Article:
Merging services is as simple as dragging and dropping one service onto the other, and after vFunction Platform recalculates the analysis of this action, we see that the sphere is now green, with a dynamic exclusivity of 75% (Image 6). This indicates that the newly-merged service is less interconnected at the class level and gives us the opportunity to extract this service with less complexity.

Best Practice #3: Create Accurate and Meaningful Names for Services

We all know that naming things is hard. When dealing with monolithic services, we can really only use the class names to figure out what is going on. With this information alone, it’s difficult to accurately identify which classes and functionality may belong to a particular domain.

What You Can Do

In our example, vFunction has automatically derived service domain names from the class names on the right side of screen in Image 7. As an architect, you need to be able to rename services according to your preferences and requirements.

Let’s now go back to the two chat services we merged in the last section. Whereas previously we had a service for both the patient and physician chat, we now have a single service that represents both profiles, so the name PatientChatWebSocket is no longer accurate, and may cause misunderstandings for other developers working on this service in the future. We can decide to select a better name, such as ChatService (Image 7). 

In Image 8, we can see another service named JaxRSRecordFacadeBroker (+2). The (+2) part here indicates that we have entry points belonging to multiple classes. You may find this name unnecessarily descriptive, so you can change it simply to RecordBroker.

By renaming services in a more accurate and meaningful way, you can ensure that your engineering team can quickly identify and work with future microservices in a straightforward way.

Best Practice #4: Identify Functionality That Shouldn’t Be a Separate Microservice

What qualities suggest that functionality previously contained in a monolith deserves to be a microservice? Not everything should become a microservice, so when would you want to remove a service as a candidate for separation and extraction?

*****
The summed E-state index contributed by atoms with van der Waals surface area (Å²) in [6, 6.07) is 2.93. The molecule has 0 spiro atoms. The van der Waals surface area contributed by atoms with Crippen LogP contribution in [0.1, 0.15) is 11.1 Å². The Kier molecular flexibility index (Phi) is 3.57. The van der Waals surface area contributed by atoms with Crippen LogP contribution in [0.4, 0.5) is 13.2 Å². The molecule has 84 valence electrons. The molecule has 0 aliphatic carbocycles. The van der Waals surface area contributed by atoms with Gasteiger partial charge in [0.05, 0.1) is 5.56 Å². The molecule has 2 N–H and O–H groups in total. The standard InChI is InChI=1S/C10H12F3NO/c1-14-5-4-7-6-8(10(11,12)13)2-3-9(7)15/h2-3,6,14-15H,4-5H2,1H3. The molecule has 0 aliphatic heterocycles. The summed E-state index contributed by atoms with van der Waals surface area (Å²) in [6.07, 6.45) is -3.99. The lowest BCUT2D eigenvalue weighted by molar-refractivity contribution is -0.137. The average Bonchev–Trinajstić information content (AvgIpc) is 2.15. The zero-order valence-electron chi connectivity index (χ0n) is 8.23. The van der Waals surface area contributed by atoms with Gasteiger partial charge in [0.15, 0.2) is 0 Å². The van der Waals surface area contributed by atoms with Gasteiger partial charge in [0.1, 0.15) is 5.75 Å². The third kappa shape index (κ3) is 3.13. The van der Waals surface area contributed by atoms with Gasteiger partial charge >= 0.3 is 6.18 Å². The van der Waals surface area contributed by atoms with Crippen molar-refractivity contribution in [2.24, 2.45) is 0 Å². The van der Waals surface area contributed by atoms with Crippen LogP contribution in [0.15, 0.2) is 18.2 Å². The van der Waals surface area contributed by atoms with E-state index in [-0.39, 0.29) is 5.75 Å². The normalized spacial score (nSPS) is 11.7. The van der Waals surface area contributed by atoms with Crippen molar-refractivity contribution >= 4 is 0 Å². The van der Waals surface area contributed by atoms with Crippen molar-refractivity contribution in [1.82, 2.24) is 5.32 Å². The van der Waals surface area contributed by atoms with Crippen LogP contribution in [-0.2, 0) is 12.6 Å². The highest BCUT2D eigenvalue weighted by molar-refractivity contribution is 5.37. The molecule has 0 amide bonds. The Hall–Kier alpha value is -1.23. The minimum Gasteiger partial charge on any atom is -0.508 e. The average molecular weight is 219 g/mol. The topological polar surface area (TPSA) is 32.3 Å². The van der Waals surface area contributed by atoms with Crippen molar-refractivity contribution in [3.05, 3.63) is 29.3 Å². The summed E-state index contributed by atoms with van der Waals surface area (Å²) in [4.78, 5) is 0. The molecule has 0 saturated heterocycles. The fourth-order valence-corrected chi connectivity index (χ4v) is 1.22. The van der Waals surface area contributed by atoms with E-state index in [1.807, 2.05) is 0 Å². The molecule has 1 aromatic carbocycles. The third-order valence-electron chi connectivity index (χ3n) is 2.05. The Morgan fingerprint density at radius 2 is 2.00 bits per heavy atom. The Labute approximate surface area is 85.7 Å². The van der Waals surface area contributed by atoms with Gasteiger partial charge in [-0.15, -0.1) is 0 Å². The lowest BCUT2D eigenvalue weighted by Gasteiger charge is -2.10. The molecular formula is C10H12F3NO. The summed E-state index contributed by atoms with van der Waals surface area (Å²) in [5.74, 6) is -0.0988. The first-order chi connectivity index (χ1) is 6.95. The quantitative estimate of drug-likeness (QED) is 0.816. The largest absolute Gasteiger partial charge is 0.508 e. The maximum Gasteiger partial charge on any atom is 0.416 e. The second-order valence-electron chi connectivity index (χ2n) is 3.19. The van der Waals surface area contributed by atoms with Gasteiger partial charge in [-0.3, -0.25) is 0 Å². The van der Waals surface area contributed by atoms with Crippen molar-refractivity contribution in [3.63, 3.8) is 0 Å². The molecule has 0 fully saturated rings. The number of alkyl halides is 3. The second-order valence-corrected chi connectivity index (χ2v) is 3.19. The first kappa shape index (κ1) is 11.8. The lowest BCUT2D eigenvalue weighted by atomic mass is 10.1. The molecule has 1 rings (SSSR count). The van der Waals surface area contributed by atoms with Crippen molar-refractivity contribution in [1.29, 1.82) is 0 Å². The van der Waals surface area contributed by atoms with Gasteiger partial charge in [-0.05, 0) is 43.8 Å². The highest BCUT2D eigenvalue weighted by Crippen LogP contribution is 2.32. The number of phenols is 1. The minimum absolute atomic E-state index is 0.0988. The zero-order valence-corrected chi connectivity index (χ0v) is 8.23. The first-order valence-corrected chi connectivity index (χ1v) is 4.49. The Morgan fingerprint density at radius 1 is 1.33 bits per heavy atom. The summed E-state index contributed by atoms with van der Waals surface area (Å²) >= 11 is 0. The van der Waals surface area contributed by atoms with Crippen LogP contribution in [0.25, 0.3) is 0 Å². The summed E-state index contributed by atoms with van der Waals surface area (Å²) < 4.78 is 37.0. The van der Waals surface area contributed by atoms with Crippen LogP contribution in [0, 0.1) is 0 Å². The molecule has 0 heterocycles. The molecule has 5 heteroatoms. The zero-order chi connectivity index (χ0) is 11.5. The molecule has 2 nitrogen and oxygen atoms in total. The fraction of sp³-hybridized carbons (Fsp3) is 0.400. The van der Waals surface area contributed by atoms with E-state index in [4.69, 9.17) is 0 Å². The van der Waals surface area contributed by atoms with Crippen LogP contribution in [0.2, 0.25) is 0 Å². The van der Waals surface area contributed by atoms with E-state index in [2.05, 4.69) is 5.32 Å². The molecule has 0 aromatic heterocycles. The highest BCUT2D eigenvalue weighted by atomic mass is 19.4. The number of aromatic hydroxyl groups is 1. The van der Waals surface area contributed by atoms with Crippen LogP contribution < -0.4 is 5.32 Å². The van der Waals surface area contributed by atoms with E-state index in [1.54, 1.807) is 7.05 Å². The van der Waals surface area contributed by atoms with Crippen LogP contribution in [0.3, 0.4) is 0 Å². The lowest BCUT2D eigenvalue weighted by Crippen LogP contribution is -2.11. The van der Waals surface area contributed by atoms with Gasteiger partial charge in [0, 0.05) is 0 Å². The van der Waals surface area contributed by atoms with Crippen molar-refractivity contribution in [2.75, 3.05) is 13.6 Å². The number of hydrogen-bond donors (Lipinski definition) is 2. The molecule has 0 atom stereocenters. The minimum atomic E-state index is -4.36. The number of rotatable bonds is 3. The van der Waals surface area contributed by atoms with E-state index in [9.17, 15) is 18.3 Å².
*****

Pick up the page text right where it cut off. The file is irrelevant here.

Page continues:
Well, you may decide that some services don’t actually belong in a separate domain, for example a filter class that simply filters messages. Because this isn’t exclusive to any particular service, you can decide to move it to a common library or another service in the future.

What You Can Do

When removing functionality as a candidate for future extraction as a microservice, you are deciding not to treat this class as an individual entry point for receiving traffic. Let’s look at the AuthenticatingAdministrationController service (Image 9), which is a simple controller class.

In Image 9, we can see that the selected class has low exclusivity by the red color, and also that it is a very small service, containing only one dynamic class, one static class and no resources. You can decide that this should not be a separate service by itself and remove it by dragging and dropping it onto the black sphere in the middle (Image 10).

By relocating this class back to the monolith, we have decided that this particular functionality does not meet the requirements to become an individual microservice.

Implement the Strangler Fig Pattern with vFunction and AWS Refactor Spaces

vFunction is an AWS Partner, where we have integrated with AWS Migration Hub Refactor Spaces to utilize the Strangler Fig Pattern, build microservices and deploy them into AWS environments.

The refactoring process begins with developers using vFunction to generate an automated, AI-based analysis that quantifies the complexity of monolithic legacy apps. The platform uses dynamic analysis and visualization tools to view each app running in real-time and to record its behavior and the code paths it follows.

From there, Refactor Spaces establishes, maintains, and manages the infrastructure needed to support the incremental transformation of a legacy app from a monolith to microservices. It automatically creates a multi-account environment and orchestrates AWS services across accounts to facilitate the refactoring process.

In image 11, we can see the Strangler Fig Pattern in action with an example Order Management System application. Traffic is being split between the existing monolith and the new microservice hosted in the AWS cloud.

Refactor Spaces implements the Strangler Fig Pattern for the target application, creating separate accounts for the original app and the façade. vFunction creates its own account for use in decomposing the monolithic app into microservices. Refactor Spaces allows developers to easily route and manage communications traffic throughout the environment, which is key for implementing the Strangler Fig Pattern with multiple microservices.